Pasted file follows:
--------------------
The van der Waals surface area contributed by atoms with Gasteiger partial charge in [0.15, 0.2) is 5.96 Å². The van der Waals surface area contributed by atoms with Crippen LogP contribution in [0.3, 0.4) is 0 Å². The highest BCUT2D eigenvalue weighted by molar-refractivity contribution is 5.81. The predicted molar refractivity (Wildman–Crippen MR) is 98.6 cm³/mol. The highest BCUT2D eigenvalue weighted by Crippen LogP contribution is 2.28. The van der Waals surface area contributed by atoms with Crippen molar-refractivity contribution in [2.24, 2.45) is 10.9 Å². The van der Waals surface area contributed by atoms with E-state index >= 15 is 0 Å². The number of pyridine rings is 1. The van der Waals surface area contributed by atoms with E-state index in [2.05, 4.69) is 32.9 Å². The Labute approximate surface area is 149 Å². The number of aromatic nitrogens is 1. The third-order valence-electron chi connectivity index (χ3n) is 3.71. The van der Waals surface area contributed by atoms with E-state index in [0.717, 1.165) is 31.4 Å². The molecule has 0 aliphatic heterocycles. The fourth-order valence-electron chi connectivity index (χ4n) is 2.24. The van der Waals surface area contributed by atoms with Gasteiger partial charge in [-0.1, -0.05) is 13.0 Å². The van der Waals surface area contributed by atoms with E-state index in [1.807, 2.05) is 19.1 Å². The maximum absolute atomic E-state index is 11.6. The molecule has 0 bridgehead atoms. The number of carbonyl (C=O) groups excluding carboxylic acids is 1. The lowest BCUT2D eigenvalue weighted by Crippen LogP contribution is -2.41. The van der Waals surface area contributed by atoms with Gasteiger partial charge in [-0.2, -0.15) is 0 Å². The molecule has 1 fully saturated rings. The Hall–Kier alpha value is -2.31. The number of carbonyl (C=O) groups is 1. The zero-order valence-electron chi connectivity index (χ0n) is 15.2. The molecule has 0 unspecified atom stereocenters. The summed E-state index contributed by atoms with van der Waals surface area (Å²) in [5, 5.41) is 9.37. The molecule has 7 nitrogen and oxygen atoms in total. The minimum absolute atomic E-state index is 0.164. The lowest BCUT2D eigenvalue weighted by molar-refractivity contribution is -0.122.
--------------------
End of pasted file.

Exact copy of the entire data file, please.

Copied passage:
The van der Waals surface area contributed by atoms with Gasteiger partial charge in [0.15, 0.2) is 5.96 Å². The van der Waals surface area contributed by atoms with Crippen LogP contribution in [0.3, 0.4) is 0 Å². The highest BCUT2D eigenvalue weighted by molar-refractivity contribution is 5.81. The predicted molar refractivity (Wildman–Crippen MR) is 98.6 cm³/mol. The highest BCUT2D eigenvalue weighted by Crippen LogP contribution is 2.28. The van der Waals surface area contributed by atoms with Crippen molar-refractivity contribution in [2.24, 2.45) is 10.9 Å². The van der Waals surface area contributed by atoms with E-state index >= 15 is 0 Å². The number of pyridine rings is 1. The van der Waals surface area contributed by atoms with E-state index in [2.05, 4.69) is 32.9 Å². The Labute approximate surface area is 149 Å². The number of aromatic nitrogens is 1. The third-order valence-electron chi connectivity index (χ3n) is 3.71. The van der Waals surface area contributed by atoms with E-state index in [0.717, 1.165) is 31.4 Å². The molecule has 0 aliphatic heterocycles. The fourth-order valence-electron chi connectivity index (χ4n) is 2.24. The van der Waals surface area contributed by atoms with Gasteiger partial charge in [-0.1, -0.05) is 13.0 Å². The van der Waals surface area contributed by atoms with E-state index in [1.807, 2.05) is 19.1 Å². The maximum absolute atomic E-state index is 11.6. The molecule has 0 bridgehead atoms. The number of carbonyl (C=O) groups excluding carboxylic acids is 1. The lowest BCUT2D eigenvalue weighted by Crippen LogP contribution is -2.41. The van der Waals surface area contributed by atoms with Gasteiger partial charge in [-0.2, -0.15) is 0 Å². The molecule has 1 fully saturated rings. The Hall–Kier alpha value is -2.31. The number of carbonyl (C=O) groups is 1. The zero-order valence-electron chi connectivity index (χ0n) is 15.2. The molecule has 0 unspecified atom stereocenters. The summed E-state index contributed by atoms with van der Waals surface area (Å²) in [5, 5.41) is 9.37. The molecule has 7 nitrogen and oxygen atoms in total. The minimum absolute atomic E-state index is 0.164. The lowest BCUT2D eigenvalue weighted by molar-refractivity contribution is -0.122.